HOUSTON (CW39) – The pandemic transformed American life in many ways, including educations. By spring 2020, schools across the country closed their doors to in-person learning as scientists and politicians grappled with the dangers of the coronavirus. More than 1 billion students were affected by school closures globally. Parents were also forced to deal with tough choices. Either send their children to school or start an at-home learning program. Meanwhile, educators had to transition from teaching in a classroom to teaching on a computer. However, before the covid-19 pandemic, some districts already faced scrutiny over the quality of education they provided. That’s why HireAHelper conducted a new study looking at public schools across the United States. They took reading and math scores for fourth- and eighth-grade students, total state spending per elementary-secondary student, pupil-teacher ratios, and high-school graduation rates to determine the nations’ worst public school. Out of all the states, researchers found that Texas had the 17th worst public schools. The Lone Star state was given a composite score of 72.0. The following is a break down of the data researchers found for Texas:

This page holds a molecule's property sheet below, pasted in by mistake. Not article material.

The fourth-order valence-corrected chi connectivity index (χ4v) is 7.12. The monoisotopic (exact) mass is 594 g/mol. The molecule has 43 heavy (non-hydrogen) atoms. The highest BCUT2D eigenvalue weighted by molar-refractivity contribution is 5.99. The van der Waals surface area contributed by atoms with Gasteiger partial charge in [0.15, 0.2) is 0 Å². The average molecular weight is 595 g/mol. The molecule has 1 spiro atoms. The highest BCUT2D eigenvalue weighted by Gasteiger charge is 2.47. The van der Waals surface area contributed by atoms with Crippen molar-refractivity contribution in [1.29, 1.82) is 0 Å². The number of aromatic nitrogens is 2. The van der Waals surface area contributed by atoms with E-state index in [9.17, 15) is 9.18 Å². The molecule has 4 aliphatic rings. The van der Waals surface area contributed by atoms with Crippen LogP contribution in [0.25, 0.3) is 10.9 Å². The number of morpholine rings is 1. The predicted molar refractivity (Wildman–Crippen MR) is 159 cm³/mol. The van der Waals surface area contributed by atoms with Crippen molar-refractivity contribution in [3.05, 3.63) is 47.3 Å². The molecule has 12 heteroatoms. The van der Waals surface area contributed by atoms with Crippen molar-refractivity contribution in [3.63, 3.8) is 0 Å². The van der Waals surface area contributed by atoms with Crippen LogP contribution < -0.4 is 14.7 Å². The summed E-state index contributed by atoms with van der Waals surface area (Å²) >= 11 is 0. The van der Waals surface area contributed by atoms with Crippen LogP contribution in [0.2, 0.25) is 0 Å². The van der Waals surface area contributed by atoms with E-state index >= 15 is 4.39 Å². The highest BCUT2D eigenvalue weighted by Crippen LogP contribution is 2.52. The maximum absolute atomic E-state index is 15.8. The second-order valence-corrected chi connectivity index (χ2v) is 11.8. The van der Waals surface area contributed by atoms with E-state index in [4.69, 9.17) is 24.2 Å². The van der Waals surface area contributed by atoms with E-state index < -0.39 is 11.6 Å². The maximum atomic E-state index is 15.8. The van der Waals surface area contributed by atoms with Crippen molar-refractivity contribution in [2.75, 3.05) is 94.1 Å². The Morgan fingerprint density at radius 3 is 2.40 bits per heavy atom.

- Overall composite score: 72.0
- Reading scores (difference from national average): -4.5 points
- Math scores (difference from national average): +1.5 points
- Total state spending per student: $9,827
- Pupil-teacher ratio: 15.1
- Graduation rate: 90%
According to data from the Nation’s Report Card, math and reading proficiencies were stagnant leading up to the pandemic and many locations with less funding per student struggled to stay above national testing averages. The Covid-19 pandemic highlighted disparities in the nation’s education system and jeopardized the performance of students in communities that were already falling behind. For more details and more results click this link.